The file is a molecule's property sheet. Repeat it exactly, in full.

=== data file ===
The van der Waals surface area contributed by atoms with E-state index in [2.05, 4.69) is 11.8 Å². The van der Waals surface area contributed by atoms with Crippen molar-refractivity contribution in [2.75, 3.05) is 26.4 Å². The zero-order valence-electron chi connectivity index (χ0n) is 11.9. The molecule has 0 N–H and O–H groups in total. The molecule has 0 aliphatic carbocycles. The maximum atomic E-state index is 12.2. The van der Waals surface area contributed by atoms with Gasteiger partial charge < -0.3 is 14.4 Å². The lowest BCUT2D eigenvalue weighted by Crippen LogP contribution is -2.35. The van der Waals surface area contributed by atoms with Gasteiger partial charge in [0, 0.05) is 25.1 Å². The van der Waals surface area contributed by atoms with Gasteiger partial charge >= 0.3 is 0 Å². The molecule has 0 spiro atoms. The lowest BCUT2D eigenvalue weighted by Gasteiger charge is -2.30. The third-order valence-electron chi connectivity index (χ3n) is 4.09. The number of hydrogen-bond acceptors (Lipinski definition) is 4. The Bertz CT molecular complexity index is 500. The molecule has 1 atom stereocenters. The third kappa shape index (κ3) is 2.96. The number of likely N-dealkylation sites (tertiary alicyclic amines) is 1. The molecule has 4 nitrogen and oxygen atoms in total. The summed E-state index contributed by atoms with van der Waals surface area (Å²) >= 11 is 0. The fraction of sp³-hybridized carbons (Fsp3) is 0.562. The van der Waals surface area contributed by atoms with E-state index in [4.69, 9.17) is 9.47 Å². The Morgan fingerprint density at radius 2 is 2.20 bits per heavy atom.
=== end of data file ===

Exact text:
The van der Waals surface area contributed by atoms with E-state index in [2.05, 4.69) is 11.8 Å². The van der Waals surface area contributed by atoms with Crippen molar-refractivity contribution in [2.75, 3.05) is 26.4 Å². The zero-order valence-electron chi connectivity index (χ0n) is 11.9. The molecule has 0 N–H and O–H groups in total. The molecule has 0 aliphatic carbocycles. The maximum atomic E-state index is 12.2. The van der Waals surface area contributed by atoms with Gasteiger partial charge < -0.3 is 14.4 Å². The lowest BCUT2D eigenvalue weighted by Crippen LogP contribution is -2.35. The van der Waals surface area contributed by atoms with Gasteiger partial charge in [0, 0.05) is 25.1 Å². The van der Waals surface area contributed by atoms with Gasteiger partial charge >= 0.3 is 0 Å². The molecule has 0 spiro atoms. The lowest BCUT2D eigenvalue weighted by Gasteiger charge is -2.30. The third-order valence-electron chi connectivity index (χ3n) is 4.09. The number of hydrogen-bond acceptors (Lipinski definition) is 4. The Bertz CT molecular complexity index is 500. The molecule has 1 atom stereocenters. The third kappa shape index (κ3) is 2.96. The number of likely N-dealkylation sites (tertiary alicyclic amines) is 1. The molecule has 4 nitrogen and oxygen atoms in total. The summed E-state index contributed by atoms with van der Waals surface area (Å²) >= 11 is 0. The fraction of sp³-hybridized carbons (Fsp3) is 0.562. The van der Waals surface area contributed by atoms with E-state index in [4.69, 9.17) is 9.47 Å². The Morgan fingerprint density at radius 2 is 2.20 bits per heavy atom.